Sat 19 Apr 2014
In the past three days, the friendly, if not incredulous, UPS and FedEx drivers have traveled numerous times to my threshold, delivering wines for review. Almost five cases in fact. A similar circumstance prevailed last week. That’s a lot of wine, and I’m sure you understand that there’s already an enormous amount of wine in the house.
It’s easy to understand why so much vinous product is being sent to me now. The weather is perfect, neither frigid nor torrid, so wine will not be ruined during its passage, typically from the West Coast or the Northeast. I’m certain that wine reviewers exist who receive more wine than I do, but I’ll admit that the amount of wine currently stacking up chez Koeppel is overwhelming. I know, I know, unsympathetic readers are muttering, “Oh, gee, poor guy, having to drink all that free wine,” as if I actually consume the contents of every bottle and as if every wine delivered to my door is a Grand Cru Burgundy, First Growth Bordeaux or vintage Champagne. (Full disclosure: It never is.)
The idea, of course, is to taste the wine, not scarf it down, though I tend to save the best or most interesting wines for dinner. The sordid truth is most of the wine gets tasted in the kitchen, in a fairly rigid swirl-sniff-sip/spit-swallow-spit ritual and the rest of the product gets poured — oh, the horror! — into the sink. That’s the way it’s done, folks.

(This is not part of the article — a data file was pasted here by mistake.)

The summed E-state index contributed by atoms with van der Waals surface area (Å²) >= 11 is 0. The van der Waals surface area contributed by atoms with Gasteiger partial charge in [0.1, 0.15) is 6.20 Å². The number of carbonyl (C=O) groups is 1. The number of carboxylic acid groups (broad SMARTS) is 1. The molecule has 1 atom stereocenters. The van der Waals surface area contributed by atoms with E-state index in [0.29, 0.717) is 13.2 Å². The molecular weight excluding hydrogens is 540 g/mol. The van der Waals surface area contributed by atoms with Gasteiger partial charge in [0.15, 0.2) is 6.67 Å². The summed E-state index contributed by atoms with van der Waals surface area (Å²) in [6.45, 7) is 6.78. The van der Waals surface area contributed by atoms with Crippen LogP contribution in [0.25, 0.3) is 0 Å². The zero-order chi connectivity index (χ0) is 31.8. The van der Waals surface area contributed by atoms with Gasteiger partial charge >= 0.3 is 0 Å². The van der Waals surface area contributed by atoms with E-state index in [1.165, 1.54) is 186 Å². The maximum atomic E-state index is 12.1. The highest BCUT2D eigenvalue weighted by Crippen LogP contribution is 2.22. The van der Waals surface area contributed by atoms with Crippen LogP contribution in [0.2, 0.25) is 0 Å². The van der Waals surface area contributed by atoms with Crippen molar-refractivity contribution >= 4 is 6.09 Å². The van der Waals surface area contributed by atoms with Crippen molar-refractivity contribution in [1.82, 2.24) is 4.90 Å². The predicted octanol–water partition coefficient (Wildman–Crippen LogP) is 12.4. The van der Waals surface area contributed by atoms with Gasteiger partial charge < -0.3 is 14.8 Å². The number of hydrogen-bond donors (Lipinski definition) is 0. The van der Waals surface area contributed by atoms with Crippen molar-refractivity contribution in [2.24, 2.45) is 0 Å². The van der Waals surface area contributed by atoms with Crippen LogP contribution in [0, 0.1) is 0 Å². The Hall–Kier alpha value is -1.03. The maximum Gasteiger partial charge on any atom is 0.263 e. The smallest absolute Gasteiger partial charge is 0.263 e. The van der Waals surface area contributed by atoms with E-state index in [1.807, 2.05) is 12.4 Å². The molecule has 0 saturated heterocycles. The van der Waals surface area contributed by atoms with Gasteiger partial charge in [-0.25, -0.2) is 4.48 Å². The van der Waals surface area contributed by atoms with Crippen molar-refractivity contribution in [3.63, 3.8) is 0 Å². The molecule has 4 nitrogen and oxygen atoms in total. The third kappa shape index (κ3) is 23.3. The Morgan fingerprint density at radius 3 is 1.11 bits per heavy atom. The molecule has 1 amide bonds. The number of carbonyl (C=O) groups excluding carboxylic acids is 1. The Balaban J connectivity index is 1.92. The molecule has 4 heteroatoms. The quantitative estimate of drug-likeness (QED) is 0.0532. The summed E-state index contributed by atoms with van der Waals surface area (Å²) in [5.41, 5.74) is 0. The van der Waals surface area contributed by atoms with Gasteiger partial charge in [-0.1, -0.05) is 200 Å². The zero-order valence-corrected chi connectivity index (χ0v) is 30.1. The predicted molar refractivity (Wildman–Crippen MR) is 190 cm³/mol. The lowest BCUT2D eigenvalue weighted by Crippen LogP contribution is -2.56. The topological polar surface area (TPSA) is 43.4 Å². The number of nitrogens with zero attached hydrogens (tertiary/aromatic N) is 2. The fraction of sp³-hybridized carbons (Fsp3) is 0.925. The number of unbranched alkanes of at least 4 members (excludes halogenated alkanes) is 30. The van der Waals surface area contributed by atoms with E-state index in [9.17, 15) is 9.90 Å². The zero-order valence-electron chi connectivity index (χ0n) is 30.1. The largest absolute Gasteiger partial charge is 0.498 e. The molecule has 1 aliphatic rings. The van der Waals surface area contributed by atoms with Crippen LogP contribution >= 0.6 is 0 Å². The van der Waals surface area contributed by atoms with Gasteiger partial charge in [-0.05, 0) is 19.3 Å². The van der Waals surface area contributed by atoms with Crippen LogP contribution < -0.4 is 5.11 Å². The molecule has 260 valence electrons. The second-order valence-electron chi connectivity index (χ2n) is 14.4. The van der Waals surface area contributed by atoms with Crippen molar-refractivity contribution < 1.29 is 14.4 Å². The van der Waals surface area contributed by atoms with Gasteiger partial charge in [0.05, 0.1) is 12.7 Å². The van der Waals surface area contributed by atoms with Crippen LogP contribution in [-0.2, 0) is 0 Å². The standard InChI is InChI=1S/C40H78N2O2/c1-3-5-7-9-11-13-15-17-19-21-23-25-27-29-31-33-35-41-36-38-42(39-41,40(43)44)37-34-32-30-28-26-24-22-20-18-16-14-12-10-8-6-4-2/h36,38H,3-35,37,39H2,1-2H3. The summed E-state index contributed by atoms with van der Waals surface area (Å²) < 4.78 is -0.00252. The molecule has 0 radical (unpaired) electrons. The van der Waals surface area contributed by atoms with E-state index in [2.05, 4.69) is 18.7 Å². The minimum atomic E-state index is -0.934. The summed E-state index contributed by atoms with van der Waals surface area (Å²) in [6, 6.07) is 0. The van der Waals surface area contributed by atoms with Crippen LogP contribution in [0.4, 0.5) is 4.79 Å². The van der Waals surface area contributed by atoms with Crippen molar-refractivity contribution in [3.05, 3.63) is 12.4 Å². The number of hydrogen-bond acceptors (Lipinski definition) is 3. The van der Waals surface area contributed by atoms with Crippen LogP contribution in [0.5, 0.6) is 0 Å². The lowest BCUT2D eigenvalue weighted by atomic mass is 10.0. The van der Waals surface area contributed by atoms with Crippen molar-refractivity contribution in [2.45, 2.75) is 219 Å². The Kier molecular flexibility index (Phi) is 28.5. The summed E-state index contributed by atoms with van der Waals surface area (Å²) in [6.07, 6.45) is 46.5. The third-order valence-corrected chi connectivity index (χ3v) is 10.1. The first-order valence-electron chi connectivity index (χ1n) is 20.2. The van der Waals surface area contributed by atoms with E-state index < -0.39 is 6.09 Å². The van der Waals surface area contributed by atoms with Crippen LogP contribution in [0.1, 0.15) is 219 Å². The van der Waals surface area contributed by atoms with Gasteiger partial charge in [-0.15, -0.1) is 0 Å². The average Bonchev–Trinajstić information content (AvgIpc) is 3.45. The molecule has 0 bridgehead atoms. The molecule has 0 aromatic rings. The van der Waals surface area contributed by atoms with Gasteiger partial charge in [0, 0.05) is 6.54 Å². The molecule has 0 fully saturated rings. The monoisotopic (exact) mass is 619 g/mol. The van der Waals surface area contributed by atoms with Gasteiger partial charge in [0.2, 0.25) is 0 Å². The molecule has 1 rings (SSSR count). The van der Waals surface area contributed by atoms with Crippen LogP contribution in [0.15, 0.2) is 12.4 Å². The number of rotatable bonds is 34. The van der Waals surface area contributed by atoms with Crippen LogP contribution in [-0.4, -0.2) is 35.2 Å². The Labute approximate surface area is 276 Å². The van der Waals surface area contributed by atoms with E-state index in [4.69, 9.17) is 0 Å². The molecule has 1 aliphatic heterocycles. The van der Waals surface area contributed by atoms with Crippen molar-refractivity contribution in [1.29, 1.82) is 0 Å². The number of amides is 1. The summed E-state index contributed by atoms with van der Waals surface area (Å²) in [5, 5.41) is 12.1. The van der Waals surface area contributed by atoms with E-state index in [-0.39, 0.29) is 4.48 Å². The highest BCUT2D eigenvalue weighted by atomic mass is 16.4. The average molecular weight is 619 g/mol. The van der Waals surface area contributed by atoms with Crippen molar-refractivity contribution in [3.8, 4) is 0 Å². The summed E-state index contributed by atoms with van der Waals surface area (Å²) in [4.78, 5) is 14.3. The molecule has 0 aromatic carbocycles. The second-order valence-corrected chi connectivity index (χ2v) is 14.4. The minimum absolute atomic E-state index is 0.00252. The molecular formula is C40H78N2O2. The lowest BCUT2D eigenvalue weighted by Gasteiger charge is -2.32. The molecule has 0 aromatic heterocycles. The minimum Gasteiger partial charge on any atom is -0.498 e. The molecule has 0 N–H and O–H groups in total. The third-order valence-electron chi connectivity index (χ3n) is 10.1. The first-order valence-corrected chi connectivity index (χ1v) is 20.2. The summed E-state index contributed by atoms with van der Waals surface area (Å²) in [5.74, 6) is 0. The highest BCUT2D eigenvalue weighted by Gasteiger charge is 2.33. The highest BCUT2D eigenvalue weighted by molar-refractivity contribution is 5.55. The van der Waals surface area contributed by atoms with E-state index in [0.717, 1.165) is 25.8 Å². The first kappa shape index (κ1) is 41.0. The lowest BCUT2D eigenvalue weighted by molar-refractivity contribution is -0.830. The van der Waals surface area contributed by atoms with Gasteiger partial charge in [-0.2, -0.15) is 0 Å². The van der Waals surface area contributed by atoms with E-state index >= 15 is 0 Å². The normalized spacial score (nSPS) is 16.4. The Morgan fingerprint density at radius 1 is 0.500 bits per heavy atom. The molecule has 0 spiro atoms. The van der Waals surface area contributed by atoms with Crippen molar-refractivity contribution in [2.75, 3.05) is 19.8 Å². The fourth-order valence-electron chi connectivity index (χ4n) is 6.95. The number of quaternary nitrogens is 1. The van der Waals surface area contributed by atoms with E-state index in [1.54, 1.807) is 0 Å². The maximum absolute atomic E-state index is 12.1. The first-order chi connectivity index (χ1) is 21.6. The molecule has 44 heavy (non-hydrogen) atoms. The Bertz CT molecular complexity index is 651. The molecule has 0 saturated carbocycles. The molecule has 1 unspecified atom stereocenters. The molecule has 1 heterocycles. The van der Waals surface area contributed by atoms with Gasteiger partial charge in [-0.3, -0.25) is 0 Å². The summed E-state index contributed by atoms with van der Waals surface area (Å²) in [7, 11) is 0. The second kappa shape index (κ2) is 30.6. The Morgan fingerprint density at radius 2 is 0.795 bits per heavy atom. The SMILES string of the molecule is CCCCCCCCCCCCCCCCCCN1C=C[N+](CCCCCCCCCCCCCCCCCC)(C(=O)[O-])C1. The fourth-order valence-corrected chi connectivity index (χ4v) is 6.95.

How do I decide what wines go through the process? As with most matters in life, there’s a hierarchy. Here, then, is an outline of how the wines I taste and write about are arranged on the priority scale. Pay heed.
1. The wines I give most attention to are those that are sent after a winery or importer’s representative or marketing person sends me an email asking if I would be interested in tasting such and such wines and may they send them to me. It helps that the wines in question embody great quality or reputation or have an intriguing geographical, historical or personal background or story. (I don’t need the whole story in that email.)
2.Second in priority are wines that arrive, whether after inquiry or not, from wineries or producers with whom I have a long record of tasting and writing about their wines.
3. Third in line are wines that arrive unheralded but that seem promising in terms of their history, heritage, geographical significance or grape make-up or that fit into whatever my present wine-tasting mode is. Yes, friends, it’s a crap-shoot.
4. Finally, down here, is the slough of plonk that makes me wonder if people who send out wine ever read this blog.
Will every wine I receive be reviewed on BTYH? Nosiree, the world does not hold enough time and space for me to accomplish that feat. In fact, I encourage people who submit wines for my perusal to remember that just as newspapers do not review all the books they are sent, so do wine writers not review all the wines delivered to their doors. Book reviewers plead eyesight; we plead the health of our livers.
I’ll admit that it’s gratifying to open a wine sent anonymously, as it were, and discover true greatness or, alternatively, true decent quaffability. In an ideal world, though, I’d like prior notice.